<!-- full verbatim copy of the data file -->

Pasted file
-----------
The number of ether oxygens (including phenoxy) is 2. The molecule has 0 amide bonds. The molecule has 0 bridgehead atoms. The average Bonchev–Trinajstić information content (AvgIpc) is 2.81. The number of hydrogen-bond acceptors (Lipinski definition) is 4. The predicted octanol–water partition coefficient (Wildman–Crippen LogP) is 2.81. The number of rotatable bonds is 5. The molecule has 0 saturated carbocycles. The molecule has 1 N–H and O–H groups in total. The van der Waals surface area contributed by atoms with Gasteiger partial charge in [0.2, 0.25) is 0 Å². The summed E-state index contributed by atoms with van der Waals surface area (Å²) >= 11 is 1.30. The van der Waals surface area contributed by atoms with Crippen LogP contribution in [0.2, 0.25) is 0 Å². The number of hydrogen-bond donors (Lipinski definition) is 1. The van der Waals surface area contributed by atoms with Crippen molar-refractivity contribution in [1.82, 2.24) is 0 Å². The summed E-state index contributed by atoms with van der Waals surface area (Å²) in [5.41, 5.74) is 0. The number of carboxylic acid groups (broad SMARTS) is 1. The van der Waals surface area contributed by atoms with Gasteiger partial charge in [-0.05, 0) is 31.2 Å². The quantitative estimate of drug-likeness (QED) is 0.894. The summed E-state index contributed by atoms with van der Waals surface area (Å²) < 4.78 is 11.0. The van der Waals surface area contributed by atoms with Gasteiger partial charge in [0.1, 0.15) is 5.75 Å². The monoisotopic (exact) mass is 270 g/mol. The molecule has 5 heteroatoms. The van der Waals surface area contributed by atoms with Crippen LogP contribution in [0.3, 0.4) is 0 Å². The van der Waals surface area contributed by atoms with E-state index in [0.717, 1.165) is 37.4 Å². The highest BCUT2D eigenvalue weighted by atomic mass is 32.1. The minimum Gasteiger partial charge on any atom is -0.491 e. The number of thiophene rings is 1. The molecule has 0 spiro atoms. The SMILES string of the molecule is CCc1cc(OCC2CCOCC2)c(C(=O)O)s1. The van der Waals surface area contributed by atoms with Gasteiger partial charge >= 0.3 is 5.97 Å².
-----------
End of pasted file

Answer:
The number of ether oxygens (including phenoxy) is 2. The molecule has 0 amide bonds. The molecule has 0 bridgehead atoms. The average Bonchev–Trinajstić information content (AvgIpc) is 2.81. The number of hydrogen-bond acceptors (Lipinski definition) is 4. The predicted octanol–water partition coefficient (Wildman–Crippen LogP) is 2.81. The number of rotatable bonds is 5. The molecule has 0 saturated carbocycles. The molecule has 1 N–H and O–H groups in total. The van der Waals surface area contributed by atoms with Gasteiger partial charge in [0.2, 0.25) is 0 Å². The summed E-state index contributed by atoms with van der Waals surface area (Å²) >= 11 is 1.30. The van der Waals surface area contributed by atoms with Crippen LogP contribution in [0.2, 0.25) is 0 Å². The number of hydrogen-bond donors (Lipinski definition) is 1. The van der Waals surface area contributed by atoms with Crippen molar-refractivity contribution in [1.82, 2.24) is 0 Å². The summed E-state index contributed by atoms with van der Waals surface area (Å²) in [5.41, 5.74) is 0. The number of carboxylic acid groups (broad SMARTS) is 1. The van der Waals surface area contributed by atoms with Gasteiger partial charge in [-0.05, 0) is 31.2 Å². The quantitative estimate of drug-likeness (QED) is 0.894. The summed E-state index contributed by atoms with van der Waals surface area (Å²) < 4.78 is 11.0. The van der Waals surface area contributed by atoms with Gasteiger partial charge in [0.1, 0.15) is 5.75 Å². The monoisotopic (exact) mass is 270 g/mol. The molecule has 5 heteroatoms. The van der Waals surface area contributed by atoms with Crippen LogP contribution in [0.3, 0.4) is 0 Å². The van der Waals surface area contributed by atoms with E-state index in [0.717, 1.165) is 37.4 Å². The highest BCUT2D eigenvalue weighted by atomic mass is 32.1. The minimum Gasteiger partial charge on any atom is -0.491 e. The number of thiophene rings is 1. The molecule has 0 spiro atoms. The SMILES string of the molecule is CCc1cc(OCC2CCOCC2)c(C(=O)O)s1. The van der Waals surface area contributed by atoms with Gasteiger partial charge >= 0.3 is 5.97 Å².